This is a tintable glaze or base for use in creating antique, graining or faux finishes. It can be tinted with any universal colorants or oil-based paint. As a wood stain, Tinting Glaze can be tinted with universal colorants or intermixed with solvent-based stains to create custom colors.
Where to Use
Tinting Glaze can be used to create antique, graining, or faux finishes. This product provides a wide choice of decorating effects when applied over satin or eggshell enameled surfaces, including furniture, trim, or walls.
All surfaces must be clean, dry, and free from dirt, wax, grease, glue, and other contaminants. Surface defects should be repaired with appropriate patching material.
Stir well before use. For projects requiring more than one container, stir well and intermix both containers to avoid color variance.
Application on Bare Wood (used as a stain): Tinting Glaze can be tinted and used as an interior wiping stain. After tinting or intermixing, apply with a clean cloth or brush. Allow it to penetrate 2 to 3 minutes. Before the surface has dried, wipe off excess. Allow the surface to dry overnight and apply one or two coats of clear finish.
Application over Painted Surfaces (used as a glaze): Ensure painted basecoat is thoroughly dry. After tinting, apply the Tinting Glaze thinly over one section at a time using a clean cloth, sponge, or brush. Experiment with various methods of application to achieve the desired effect. To create an antique look, wipe off glaze lightly with a clean cloth, leaving a thin film on the surface and a heavier film in low spots and corners. If the glaze begins to set, add a little mineral spirits to the wiping cloth. For a faux finish, generously dab glaze with a sponge to simulate a marbleized effect. Realistic woodgrain patterns can be created by applying the glaze in conjunction with the Old Masters Wood Graining Tool. To enhance the beauty and wearing qualities, apply one or two coats of a clear finish. Do not top coat with lacquer.
Do not thin. Use as packaged.
Approximately 500 square feet per gallon but will vary depending on use and condition of wood.
Approximately 3 to 6 hours, depending on humidity, temperature, and use of product (as a stain or glaze). It can be top coated after 12 hours if glaze is thoroughly dry.
Using a cleaning solvent, such as paint thinner or mineral spirits, is recommended for cleanup. The use of paint thinners or mineral spirits may violate VOC compliancy in your area. Check with your local government agencies to ensure proper compliancy.
To avoid spontaneous combustion during temporary storage, soak soiled rags and waste immediately after use in a water-filled, closed metal container.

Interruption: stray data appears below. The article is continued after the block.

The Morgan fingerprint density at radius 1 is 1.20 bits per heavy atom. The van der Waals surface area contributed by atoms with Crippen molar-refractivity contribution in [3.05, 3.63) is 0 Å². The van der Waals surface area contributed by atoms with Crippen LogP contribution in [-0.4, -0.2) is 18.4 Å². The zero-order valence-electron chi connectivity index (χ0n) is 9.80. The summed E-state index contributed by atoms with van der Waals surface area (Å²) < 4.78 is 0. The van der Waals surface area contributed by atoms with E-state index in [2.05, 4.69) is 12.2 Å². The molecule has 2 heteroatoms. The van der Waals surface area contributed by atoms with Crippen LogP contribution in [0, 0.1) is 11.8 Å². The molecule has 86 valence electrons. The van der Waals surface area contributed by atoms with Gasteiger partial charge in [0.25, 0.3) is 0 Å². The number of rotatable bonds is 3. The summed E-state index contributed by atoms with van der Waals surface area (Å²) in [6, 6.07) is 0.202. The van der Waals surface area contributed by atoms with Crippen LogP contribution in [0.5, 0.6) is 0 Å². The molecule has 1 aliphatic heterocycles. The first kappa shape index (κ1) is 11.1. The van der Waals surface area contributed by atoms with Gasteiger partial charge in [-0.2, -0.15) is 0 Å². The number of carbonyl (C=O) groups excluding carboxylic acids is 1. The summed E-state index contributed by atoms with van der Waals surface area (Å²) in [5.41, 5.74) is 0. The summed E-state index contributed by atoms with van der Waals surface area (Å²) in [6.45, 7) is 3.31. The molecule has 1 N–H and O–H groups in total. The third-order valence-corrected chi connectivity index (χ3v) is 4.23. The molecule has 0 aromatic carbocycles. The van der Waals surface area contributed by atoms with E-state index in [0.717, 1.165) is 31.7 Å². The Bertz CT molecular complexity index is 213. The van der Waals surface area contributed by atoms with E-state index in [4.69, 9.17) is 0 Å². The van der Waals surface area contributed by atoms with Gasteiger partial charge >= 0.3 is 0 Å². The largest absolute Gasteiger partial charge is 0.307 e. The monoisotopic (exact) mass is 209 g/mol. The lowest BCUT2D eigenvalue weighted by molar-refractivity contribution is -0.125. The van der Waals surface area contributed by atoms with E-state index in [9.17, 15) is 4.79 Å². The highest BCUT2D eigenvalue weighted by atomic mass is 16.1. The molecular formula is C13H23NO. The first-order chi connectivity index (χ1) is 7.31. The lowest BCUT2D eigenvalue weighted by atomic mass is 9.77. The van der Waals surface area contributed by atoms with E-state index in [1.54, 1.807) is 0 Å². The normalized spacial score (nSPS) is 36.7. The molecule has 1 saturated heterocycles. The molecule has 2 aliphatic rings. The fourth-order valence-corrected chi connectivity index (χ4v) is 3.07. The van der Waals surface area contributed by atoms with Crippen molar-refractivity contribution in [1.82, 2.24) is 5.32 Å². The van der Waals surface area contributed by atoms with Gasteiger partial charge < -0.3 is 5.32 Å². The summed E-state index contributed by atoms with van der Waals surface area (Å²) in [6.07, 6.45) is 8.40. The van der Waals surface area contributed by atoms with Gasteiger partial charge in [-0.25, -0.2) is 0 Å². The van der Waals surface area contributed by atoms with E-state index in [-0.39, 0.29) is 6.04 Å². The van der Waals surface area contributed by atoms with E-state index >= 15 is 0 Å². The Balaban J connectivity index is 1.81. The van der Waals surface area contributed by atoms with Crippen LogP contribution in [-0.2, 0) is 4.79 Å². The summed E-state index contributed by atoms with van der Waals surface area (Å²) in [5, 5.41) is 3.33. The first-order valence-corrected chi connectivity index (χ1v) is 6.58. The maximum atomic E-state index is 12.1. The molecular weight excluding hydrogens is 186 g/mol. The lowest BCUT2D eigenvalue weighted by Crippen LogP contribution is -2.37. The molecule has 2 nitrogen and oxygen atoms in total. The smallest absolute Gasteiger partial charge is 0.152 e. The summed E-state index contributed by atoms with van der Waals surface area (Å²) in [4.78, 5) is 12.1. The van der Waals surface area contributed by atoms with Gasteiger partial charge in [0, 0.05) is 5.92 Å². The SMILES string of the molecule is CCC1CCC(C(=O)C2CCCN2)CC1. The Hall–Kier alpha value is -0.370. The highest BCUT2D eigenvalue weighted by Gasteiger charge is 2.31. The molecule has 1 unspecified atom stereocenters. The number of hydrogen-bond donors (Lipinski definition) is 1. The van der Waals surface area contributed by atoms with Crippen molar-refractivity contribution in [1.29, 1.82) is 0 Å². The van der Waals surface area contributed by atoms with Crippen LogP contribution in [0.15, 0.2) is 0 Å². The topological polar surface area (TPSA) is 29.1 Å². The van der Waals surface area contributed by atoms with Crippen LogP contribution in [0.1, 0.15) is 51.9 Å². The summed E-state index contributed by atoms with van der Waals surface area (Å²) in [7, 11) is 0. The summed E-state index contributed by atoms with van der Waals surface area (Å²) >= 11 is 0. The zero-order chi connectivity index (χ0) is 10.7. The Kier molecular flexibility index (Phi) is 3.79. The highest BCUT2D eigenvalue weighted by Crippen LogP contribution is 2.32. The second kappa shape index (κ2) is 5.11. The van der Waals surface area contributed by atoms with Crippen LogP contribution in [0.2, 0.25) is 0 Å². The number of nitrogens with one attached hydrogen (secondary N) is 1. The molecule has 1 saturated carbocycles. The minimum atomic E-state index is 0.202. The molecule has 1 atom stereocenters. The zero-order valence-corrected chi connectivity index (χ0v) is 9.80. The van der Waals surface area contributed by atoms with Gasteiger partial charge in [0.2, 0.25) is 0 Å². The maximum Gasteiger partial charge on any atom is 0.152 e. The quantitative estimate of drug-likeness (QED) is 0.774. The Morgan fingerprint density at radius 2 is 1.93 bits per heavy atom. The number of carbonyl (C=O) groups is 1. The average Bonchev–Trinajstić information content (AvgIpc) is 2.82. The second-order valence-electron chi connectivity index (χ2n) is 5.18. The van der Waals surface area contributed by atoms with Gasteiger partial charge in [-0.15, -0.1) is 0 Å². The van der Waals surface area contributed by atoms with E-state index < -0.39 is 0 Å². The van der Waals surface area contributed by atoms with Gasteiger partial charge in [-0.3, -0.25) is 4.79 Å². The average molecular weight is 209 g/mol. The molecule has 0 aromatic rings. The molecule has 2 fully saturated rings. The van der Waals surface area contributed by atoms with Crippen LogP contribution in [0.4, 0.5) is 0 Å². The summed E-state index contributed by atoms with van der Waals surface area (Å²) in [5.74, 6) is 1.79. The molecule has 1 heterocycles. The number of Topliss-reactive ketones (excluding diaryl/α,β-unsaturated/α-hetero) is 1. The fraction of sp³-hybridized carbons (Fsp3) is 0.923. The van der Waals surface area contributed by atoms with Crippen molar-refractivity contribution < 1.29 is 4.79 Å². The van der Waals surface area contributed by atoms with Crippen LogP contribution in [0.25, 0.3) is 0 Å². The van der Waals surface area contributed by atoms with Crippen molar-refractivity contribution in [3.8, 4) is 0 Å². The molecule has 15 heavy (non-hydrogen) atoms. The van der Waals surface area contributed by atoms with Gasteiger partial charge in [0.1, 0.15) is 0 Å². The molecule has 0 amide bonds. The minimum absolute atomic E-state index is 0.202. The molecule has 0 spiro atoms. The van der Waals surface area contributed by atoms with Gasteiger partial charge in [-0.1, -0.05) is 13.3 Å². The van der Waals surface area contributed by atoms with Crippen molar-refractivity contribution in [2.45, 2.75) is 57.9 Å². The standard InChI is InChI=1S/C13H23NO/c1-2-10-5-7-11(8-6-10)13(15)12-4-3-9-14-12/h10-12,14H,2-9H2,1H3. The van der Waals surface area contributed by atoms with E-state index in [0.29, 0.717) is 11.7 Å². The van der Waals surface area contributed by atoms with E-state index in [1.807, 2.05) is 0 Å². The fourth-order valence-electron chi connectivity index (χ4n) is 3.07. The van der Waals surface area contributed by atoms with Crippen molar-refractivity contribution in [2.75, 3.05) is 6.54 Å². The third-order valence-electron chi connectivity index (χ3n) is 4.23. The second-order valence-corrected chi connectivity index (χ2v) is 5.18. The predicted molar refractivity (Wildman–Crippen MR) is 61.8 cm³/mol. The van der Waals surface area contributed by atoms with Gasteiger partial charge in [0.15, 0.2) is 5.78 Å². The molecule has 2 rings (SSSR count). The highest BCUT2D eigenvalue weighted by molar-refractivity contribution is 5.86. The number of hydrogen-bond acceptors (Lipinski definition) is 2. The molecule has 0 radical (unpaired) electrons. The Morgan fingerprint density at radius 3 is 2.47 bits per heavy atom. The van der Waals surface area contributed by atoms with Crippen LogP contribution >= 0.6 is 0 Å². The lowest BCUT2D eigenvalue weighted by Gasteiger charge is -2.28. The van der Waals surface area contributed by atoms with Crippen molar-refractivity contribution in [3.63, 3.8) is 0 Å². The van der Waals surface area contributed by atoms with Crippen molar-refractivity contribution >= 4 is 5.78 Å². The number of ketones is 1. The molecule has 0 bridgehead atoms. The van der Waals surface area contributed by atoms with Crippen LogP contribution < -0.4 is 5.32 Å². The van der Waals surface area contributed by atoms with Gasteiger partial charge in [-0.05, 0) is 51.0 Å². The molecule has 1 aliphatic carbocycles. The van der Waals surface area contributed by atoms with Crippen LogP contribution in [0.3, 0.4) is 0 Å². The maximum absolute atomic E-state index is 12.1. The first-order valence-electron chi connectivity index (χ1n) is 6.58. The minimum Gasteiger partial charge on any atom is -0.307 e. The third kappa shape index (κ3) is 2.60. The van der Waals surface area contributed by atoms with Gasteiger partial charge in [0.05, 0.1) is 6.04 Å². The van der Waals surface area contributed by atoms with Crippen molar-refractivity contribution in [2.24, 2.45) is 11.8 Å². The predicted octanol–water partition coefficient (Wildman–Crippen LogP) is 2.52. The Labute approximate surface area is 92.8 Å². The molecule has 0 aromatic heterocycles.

Recommended Finish Coat:
We recommend Old Masters clear finishes. However, this stain can be top coated with most clears. We do not recommend a lacquer-type finish coat over glazing applications.
MAX VOC: 550 g/L (4.6 lbs/gal)
Old Masters offers a wide variety of products and tools used to create unique faux finishes. This section offers a brief overview of these techniques and various products and tools needed to complete each faux finish.
Old Masters offers a complete wood graining system. Create beautiful and unique wood grained finishes on steel doors and other smooth surfaces using Old Masters Wiping or Gel Stain, Graining Base, and Wood Graining Tool. A detailed instruction booklet is included with our wood graining tool.
Antiquing is a common technique used to give painted or stained woodwork an aged look. We suggest accomplishing the antiqued look by using Old Masters Wiping Stain over top of your chosen paint color. After applying a coat of Wiping Stain, wipe the center of the work area clean and build stain gradually to the edges. No abrupt changes from light to dark areas should remain to complete the motif.
Marbling is a common faux finish used in painting, but it can also create a very interesting effect with wood stains on wood surfaces. Start by applying a coat of Old Masters Wiping Stain in a color of your choosing to any painted or stained surface. Create the look of marble by crumpling a dry, clean plastic bag. Next, open the bag and lay it on top of the wet stain, pressing the wrinkles into the stain. Create much more intense variations by using other objects such as sponges, rags, or carpet in combination with two or more stain colors.
Distressing may seem similar to antiquing, but antiquing makes a piece look old, whereas distressing makes a piece look worn. Creating a distressed look can be accomplished by applying burn marks, nail heads, intentional dents or scratches, and other similar attempts at marring the surface. Applying a stain before this distressing will allow the original wood to show through the stain; applying the stain after the distressing will pool in the imperfections and create dark blemishes. Wiping Stain or Gel Stain is a great option for enhancing the marred surface of your project. Add a splatter effect by dipping an old toothbrush in Wiping Stain and flinging it onto the project.